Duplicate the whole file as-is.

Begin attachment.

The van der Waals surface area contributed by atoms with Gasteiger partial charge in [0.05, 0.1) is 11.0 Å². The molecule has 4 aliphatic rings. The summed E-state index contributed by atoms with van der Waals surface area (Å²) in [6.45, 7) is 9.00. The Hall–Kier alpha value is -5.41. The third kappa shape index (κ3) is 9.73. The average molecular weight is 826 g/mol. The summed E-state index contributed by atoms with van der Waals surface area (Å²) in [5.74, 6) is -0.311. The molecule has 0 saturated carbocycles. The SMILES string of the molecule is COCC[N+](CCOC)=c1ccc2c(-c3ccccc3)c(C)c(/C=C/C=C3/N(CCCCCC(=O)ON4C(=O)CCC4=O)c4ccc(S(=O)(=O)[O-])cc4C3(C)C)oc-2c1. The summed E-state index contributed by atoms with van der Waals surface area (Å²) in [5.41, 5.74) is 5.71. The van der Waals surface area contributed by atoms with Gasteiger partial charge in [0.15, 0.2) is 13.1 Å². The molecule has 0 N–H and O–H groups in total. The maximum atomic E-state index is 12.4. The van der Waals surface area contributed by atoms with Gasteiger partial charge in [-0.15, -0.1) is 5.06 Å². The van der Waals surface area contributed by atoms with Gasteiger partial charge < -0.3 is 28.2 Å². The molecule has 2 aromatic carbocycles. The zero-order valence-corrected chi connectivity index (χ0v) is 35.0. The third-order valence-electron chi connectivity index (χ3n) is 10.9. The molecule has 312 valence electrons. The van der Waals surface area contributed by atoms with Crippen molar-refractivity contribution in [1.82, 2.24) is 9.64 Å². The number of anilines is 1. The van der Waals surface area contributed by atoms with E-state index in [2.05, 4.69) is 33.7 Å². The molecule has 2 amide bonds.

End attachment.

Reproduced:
The van der Waals surface area contributed by atoms with Gasteiger partial charge in [0.05, 0.1) is 11.0 Å². The molecule has 4 aliphatic rings. The summed E-state index contributed by atoms with van der Waals surface area (Å²) in [6.45, 7) is 9.00. The Hall–Kier alpha value is -5.41. The third kappa shape index (κ3) is 9.73. The average molecular weight is 826 g/mol. The summed E-state index contributed by atoms with van der Waals surface area (Å²) in [5.74, 6) is -0.311. The molecule has 0 saturated carbocycles. The SMILES string of the molecule is COCC[N+](CCOC)=c1ccc2c(-c3ccccc3)c(C)c(/C=C/C=C3/N(CCCCCC(=O)ON4C(=O)CCC4=O)c4ccc(S(=O)(=O)[O-])cc4C3(C)C)oc-2c1. The summed E-state index contributed by atoms with van der Waals surface area (Å²) in [5.41, 5.74) is 5.71. The van der Waals surface area contributed by atoms with Gasteiger partial charge in [0.15, 0.2) is 13.1 Å². The molecule has 0 N–H and O–H groups in total. The maximum atomic E-state index is 12.4. The van der Waals surface area contributed by atoms with Gasteiger partial charge in [-0.15, -0.1) is 5.06 Å². The van der Waals surface area contributed by atoms with Gasteiger partial charge < -0.3 is 28.2 Å². The molecule has 2 aromatic carbocycles. The zero-order valence-corrected chi connectivity index (χ0v) is 35.0. The third-order valence-electron chi connectivity index (χ3n) is 10.9. The molecule has 312 valence electrons. The van der Waals surface area contributed by atoms with Crippen molar-refractivity contribution in [1.82, 2.24) is 9.64 Å². The number of anilines is 1. The van der Waals surface area contributed by atoms with E-state index in [2.05, 4.69) is 33.7 Å². The molecule has 2 amide bonds.